Defeating the Enemy of Wellness — You


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Guest post by Jacob Braude, VP of Planning at Saatchi & Saatchi Wellness

Wellness has an enemy, and despite what you may have been told, it’s not Voldemort – it’s you. And me. It’s all of us. When it comes to wellness, we are often our own greatest adversaries. But don’t get down on yourself, because it isn’t really your fault. The fault lies in your unconscious – or rather in the way your brain has evolved to divvy up responsibilities between your conscious awareness and your unconscious. First, let’s recap some of the more staggering evidence that you are the enemy of your wellness. Then we’ll talk about how your brain gets you into this mess, and we’ll introduce some of the new research and technologies that are making it easier for you to get out.

We already know that poor choices in what you eat and how often you get some exercise has led to a staggering rise in obesity – and all of the health risks and costs that come along with being overweight. But beyond that oversaturated story, we are learning that even something as widely consumed as sugar may have dramatic negative effects on our wellness – regardless of our weight. According to this lengthy and terrifying piece in the NY Times, some research indicates that sugar (which is in pretty much all processed foods these days) may be the poison that has been behind the rapid rise of heart disease, hypertension, and even cancer. In the article, they claim that sugar and high fructose corn syrup, could account for up to 80% of all cancers. There’s way too much science for me to explain that claim here, so go read it for yourself – it’s worth it (and yes, I still eat a ton of sugar).

Now that you’re sufficiently freaked out, let’s talk about your brain. The human brain is the most complex structure in the known universe. There are more connections in your brain than there are atoms in the universe. And all of that magnificent processing power runs on approximately 20 watts of electricity. Compare that to the 85,000 watts required to run IBM’s Watson (the super computer they built that recently dominated past Jeopardy champions), and you get a sense of just how remarkable your brain is. One of the most important ways your brain conserves power is to automate as much of your behavior as possible by shifting it into your unconscious. It takes a lot of energy to make a conscious decision – to sort through all of the options and make a choice. It takes very little energy to follow a pre-programmed script.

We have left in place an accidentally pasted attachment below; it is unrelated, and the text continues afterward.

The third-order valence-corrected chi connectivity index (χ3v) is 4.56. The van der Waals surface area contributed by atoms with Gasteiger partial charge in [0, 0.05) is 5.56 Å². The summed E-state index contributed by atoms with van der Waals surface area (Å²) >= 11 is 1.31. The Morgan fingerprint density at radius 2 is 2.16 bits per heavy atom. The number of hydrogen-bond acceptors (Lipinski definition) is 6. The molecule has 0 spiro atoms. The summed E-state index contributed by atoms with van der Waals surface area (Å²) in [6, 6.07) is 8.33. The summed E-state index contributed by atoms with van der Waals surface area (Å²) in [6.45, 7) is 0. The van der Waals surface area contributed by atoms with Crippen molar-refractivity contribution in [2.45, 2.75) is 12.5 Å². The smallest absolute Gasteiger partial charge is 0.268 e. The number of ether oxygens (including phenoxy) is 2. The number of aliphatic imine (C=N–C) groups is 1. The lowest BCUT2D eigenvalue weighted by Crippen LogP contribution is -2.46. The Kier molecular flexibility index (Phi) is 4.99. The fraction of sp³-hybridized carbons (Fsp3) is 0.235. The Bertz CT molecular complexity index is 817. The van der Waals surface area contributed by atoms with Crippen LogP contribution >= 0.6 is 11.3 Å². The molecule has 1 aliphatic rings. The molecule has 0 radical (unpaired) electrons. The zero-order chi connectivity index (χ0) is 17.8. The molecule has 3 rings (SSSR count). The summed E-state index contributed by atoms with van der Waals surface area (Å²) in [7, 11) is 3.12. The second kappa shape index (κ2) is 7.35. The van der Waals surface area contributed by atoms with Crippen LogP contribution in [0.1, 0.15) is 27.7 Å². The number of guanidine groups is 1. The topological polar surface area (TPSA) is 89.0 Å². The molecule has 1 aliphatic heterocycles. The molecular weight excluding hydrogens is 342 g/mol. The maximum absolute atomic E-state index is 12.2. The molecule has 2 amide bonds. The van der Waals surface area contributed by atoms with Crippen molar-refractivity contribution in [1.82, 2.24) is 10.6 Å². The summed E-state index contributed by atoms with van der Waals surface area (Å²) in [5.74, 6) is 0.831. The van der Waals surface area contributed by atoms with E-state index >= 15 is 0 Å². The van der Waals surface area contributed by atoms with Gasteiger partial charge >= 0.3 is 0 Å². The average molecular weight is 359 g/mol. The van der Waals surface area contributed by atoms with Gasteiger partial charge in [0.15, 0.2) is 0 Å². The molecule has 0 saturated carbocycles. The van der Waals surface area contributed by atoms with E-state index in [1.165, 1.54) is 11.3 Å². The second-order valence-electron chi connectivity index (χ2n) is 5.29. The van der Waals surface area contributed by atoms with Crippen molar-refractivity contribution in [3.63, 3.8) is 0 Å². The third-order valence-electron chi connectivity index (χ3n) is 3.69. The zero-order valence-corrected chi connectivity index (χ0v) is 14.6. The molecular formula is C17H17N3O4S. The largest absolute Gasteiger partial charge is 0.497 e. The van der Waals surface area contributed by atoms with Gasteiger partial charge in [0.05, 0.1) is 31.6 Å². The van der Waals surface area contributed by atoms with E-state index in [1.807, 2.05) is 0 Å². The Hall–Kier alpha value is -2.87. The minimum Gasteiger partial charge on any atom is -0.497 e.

Here’s a good example: have you ever gotten in your car with the intention of going someplace, then you zoned out and realized that you had driven yourself somewhere else? Driving is a decision-intensive activity. You have to take in a lot of sensory data and make a lot of choices. How much gas, when to break, where to turn – but almost all of us can make these decisions while thinking about something completely unrelated, because these behaviors have become automated and are handled by our unconscious.

Wellness behaviors are handled the same way. What you eat. When you exercise. How you handle stress. All of these behaviors are largely automated, and once they are programmed into your unconscious, it’s ridiculously hard to re-program them. It requires persistence, effort and repeated failure. It requires willpower.

Luckily for us we live in an era where we are not just becoming aware of how our own automated behaviors are sabotaging our personal wellness, we have new technologies (like the passive monitoring FitBit or UP) and insights to help us be more successful at reprogramming ourselves. I’m going to talk about three of the big ones at Social Media Week and run a live experiment to help you understand this, on Friday 2/17 at 11am. If you can’t make it, I’ll follow up this post with more info on what I spoke about. The three I will tackle are:

Willpower. We now know from a number of experiments, that willpower is a real thing, and that it functions under similar rules as your muscles. It is fueled by glucose, it gets stronger with training and it has a finite amount of strength – meaning every conscious decision you make will make the next choice harder.

Social influence. Lots of research has begun to unearth how the people around you influence your programmed behaviors – often without you even knowing it is happening. This has big consequences for the role of social media in health and wellness.

Feedback loops. The proliferation of devices that measure our behavior, and the use of data visualization to reflect that behavior back at us in totally new ways, has rapidly accelerated our ability to deliberately reprogram our behaviors.

I’m going to wrap all this info inside an experiment to test one of the key hypotheses: that socially-enabled feedback loops can strengthen your willpower. Remember to register to attend and look out for an announcement for the beginning of the experiment. We won’t have any idea before the talk whether it will work or not, so it should be fun to see the results live.

In the mean time, please visit our Quora board on willpower and feedback loops to learn more and contribute to the conversation.

Hope to see you there.





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